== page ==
But Lostart Street is not our usual mystery fare, either. It’s a cross-genre mash-up that I call “a novel of mystery, murder, and moonbeams. “

Even though the novel was already written and I had seven mysteries and numerous short stories under my belt, preparing Lostart Street for publication proved to be the toughest writing task I’ve faced.

First, the novel is personal. The protagonist is a twenty-eight-year-old would-be writer who abandons her life in San Francisco to accept a teaching position in a small California coast town.  This is my background, and the struggles of a first-year teacher certainly figure in the book.

A cartoon drawn for me by one of my first-year students. Bless his heart.

So I  worried myself into sleepless nights that readers would think the main character is me.

I reminded myself that when I created Carol Sabala, the protagonist in my mystery series, I went out of my way to make her different than I am. She’s half-Mexican American and a baker who becomes a P.I. She’s younger, taller, and more athletic with long wavy auburn hair. She grew up in California, came from a small family . . . .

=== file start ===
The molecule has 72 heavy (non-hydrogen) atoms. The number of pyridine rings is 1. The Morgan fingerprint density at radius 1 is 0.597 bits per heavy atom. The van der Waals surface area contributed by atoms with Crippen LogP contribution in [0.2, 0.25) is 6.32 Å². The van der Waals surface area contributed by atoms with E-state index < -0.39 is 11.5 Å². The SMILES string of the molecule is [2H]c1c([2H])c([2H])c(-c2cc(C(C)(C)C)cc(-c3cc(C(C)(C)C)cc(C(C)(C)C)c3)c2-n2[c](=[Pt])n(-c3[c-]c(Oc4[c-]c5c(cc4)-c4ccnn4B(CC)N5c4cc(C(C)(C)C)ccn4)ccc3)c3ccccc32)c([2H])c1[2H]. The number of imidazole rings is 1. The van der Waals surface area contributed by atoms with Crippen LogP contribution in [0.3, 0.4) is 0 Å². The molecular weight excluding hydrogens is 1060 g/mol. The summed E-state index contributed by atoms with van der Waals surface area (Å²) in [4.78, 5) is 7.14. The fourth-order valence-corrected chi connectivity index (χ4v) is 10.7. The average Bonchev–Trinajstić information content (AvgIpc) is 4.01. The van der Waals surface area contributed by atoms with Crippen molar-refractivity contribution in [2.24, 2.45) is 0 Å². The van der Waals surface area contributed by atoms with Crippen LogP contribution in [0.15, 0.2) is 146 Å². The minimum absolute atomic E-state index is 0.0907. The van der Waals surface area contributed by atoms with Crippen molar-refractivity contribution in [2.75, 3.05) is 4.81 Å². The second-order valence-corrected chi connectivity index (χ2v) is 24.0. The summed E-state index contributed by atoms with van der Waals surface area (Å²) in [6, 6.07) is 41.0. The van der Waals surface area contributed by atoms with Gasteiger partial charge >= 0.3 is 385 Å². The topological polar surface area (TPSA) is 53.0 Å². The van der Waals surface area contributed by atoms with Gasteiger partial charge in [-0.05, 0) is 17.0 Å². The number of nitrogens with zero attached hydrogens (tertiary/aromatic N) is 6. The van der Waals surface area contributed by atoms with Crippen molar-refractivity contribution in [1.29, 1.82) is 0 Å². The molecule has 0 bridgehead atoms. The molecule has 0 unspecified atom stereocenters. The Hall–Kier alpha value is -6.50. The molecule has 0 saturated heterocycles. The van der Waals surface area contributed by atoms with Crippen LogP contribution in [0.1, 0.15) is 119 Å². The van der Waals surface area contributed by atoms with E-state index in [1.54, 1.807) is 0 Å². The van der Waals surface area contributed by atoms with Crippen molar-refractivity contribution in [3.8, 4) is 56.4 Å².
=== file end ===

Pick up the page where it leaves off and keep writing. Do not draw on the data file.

It didn’t matter. Readers told me that they imagined Carol Sabala as me! Me—investigating murders, breaking and entering, propelling from rooftops? We can’t control what goes on in the minds of our readers, so why worry about it.

Nonetheless, in the front of Lostart Street I added to the usual disclaimer “not a single occurrence actually happened, or if it did, not at the time or in the context or with the people or in the manner depicted.”

But I faced another, much tougher issue. Lostart Street is set in 1982. I didn’t write it in 1982, but I started it much closer to 1982 than I am now. So when I pulled the book out of the file cabinet to rework it, I realized I’d become a better writer than I was then. The problem became how to apply my developed skills to this older work without erasing what made it unique and charming in the first place.

Twenty-eight-year-old self.

My sixty-year-old self.